Understanding in Orchestrated Situation Spaces
Heiner Benking designed a means of conceptually categorising data and information from various fields the same way, called a cognitive panorama. Cognitive landscapes can be seen as spacial scaffoldings to help find and order what we know and what we don't know, in different representations, languages or media. The combination of the physical, contextual, and semantic space (3Space/Time), bridges object, subject, and context in one common searchable schema (global index). The Panorama design is based on the concept of space-scapes, or deep structured orders, which can be explored and approached with different lenses/perspectives/emphasis/-selections. It is necessary to point out that the leading metaphor is a 3-dimensional realm which can be embodied and filled, and therefore the term landscape (or physical model) best describes a (deep) map which invites an embodied experience of language. To underline the theme of this conference, the Panorama is indeed a NEW SPACE (a new idea) for individuals, culture and society. It makes use of Human Potential to visit and share spaces and places - in the abstract sense - positions, situations, and meanings.
The guiding idea is the agreed upon (survey) layout, and to enter conceptually into the synthetic, visualised structures. As an example, a crystal cell framework will help us to visit and discuss scales, positions, proportions and consequences in the ubiquitous requested participatory mode is described elsewhere (see references above). By mental mobility and imagination we can make use of the assimilation potential of visual access and ignite creativity by transforming and transporting (core) knowledge along and across scales. As we need some common frameworks and understanding for the recently inaugurated Multi-Lingual Information Society (MLIS), a paradigm shift toward simplicity can be envisioned in the resonance between coexisting representation, like knowledge -trees, - spaces, or -spirals. A society consisting of many cultures, namely the recent cyberculture, needs to address not only the ubiquitous acclaimed information explosion, under-use, and good or bad manipulation of data and knowledge. To counter this lost-in-'space' syndrome, my remedy is to adopt a common spacial (embodied)/relational/conceptual methodology. Let everybody tell their own story, but let us look for common metaphors and context.
Heiner Benking was invited as a Creative Member of the Club of Budapest in the light of Ervin Laszlo, et. al.'s just- completed book, 'Changing Visions: Human Cognitive Maps - Past, Present, and Future'. In this book Michael Gazzaniga's (1985) postulates an interpreter which was called transformer and translator in earlier works of the author. It is the central "context-space" called a Blackbox or miracle cube (German Zauberwuerfel), which allows the integration of sensory information, inner and outer space, into one coherent (picture) map. The PANORAMA can be seen as a bridge between literal, figurative-metaphorical contextual, and physical landscapes of meaning, allowing us to share also information beyond 'meso- scale'. 'Changing Visions' elaborates a top-down approach to patterns of information or 'anticipatory schemata' (see also Neisser 1976 in 'Cognition and Reality'). Exactly such a top-down search, zooming in on given structures or frames, comprises the conceptual superstructure of the Panorama. Such a targeted, conceptual approach, able to map even lateral or diagonal thinking as 'image schemas', as George Lakoff called metaphors, can be seen complementary to (blind), automated, full-text search. For Lakoff these 'image schemas' are embodied spatial relations, for example a container schema, as a bounded region in space. In the Panorama we can map, outline, merge, and morph such schemas, as they have topological and orientational properties. 'Changing Visions' is recommended not only as a Primer, but also to help realise the basic benefits of a natural-science-based evolutionary cognitive map (The New Evolutionary Paradigm, Loye 1990). These benefits are: 1) improved forecasting, 2) improved interventional guides, 3) participatory rather than authoritarian problem-solving, and 4) providing clearer long-term goals and humanistic images. To address such wide objectives, the author has set out to work in fields such as: education, knowledge organisation, ethics and governance. Seeing a bigger picture gives rise to bigger responsibilities, but also, 'the more we gaze', to more humility.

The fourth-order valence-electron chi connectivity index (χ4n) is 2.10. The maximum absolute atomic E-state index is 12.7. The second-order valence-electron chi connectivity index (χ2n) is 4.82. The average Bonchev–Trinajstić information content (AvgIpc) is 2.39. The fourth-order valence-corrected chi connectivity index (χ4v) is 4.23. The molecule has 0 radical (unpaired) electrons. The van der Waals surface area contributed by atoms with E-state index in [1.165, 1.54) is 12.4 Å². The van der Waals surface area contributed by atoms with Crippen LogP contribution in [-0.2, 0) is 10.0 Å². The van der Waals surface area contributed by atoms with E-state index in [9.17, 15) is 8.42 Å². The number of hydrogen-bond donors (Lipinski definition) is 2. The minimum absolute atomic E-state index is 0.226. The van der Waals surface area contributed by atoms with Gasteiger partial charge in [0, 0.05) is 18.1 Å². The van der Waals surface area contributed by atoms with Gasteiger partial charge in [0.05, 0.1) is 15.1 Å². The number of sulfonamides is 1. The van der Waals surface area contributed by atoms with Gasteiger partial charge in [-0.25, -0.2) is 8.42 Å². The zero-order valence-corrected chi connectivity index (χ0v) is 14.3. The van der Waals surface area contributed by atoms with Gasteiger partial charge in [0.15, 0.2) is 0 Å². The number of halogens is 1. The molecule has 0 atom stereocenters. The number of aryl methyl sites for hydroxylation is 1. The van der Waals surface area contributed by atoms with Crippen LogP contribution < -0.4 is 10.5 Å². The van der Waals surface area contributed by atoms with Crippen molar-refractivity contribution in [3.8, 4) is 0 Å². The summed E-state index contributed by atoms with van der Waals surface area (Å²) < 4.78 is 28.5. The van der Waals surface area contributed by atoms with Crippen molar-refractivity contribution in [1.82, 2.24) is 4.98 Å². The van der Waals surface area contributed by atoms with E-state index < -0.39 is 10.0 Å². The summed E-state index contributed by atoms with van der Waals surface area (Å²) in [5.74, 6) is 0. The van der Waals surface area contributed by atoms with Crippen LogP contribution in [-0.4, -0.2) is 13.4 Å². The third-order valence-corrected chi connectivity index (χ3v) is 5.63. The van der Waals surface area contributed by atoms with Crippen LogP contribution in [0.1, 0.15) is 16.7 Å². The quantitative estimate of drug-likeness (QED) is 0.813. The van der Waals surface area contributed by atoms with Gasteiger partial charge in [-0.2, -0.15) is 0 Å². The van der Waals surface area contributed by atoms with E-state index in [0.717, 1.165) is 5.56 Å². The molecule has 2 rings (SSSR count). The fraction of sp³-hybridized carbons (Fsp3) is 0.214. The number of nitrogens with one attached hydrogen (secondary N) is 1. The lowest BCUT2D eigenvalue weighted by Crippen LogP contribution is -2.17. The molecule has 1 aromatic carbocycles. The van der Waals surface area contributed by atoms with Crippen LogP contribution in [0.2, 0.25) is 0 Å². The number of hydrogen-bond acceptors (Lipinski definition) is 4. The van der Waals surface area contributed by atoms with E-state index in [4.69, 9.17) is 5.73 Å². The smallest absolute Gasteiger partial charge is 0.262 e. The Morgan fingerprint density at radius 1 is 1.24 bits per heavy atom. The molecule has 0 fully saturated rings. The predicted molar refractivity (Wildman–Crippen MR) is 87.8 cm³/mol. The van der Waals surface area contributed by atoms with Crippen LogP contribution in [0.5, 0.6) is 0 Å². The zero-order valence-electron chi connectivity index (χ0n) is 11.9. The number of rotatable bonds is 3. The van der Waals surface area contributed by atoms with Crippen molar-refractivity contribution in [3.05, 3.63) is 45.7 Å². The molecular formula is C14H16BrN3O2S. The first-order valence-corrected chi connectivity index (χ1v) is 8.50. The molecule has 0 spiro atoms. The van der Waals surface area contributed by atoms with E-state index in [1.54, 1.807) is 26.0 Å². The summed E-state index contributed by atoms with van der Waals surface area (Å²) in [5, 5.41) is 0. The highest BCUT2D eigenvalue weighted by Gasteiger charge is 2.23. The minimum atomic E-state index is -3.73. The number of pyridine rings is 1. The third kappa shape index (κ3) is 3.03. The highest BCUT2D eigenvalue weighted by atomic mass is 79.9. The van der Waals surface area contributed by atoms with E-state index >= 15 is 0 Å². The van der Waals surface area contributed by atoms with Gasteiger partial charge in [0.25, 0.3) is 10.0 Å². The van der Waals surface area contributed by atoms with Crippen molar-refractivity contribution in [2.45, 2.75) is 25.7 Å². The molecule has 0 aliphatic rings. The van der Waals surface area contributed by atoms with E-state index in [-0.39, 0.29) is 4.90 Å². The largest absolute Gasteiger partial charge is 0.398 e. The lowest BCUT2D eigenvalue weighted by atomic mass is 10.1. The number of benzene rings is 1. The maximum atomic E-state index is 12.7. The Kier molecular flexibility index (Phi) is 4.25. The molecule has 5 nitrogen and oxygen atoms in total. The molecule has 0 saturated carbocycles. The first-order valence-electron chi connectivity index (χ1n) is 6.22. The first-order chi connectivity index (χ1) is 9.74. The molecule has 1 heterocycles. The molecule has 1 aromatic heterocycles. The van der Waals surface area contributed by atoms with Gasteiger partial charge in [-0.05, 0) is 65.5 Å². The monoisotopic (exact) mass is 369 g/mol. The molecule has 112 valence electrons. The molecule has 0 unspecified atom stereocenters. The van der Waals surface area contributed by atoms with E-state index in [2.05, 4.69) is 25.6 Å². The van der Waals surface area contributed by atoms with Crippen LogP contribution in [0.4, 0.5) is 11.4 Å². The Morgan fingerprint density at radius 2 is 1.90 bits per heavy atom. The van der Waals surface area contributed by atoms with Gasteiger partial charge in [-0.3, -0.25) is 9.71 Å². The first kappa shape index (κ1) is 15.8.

Participant statement: (see also conference homepage)
Conference on A NEW SPACE FOR CULTURE AND SOCIETY
NEW IDEAS IN SCIENCE AND ART,
Culture Committee, COUNCIL OF EUROPE,
Prague, 19 - 23 November 1996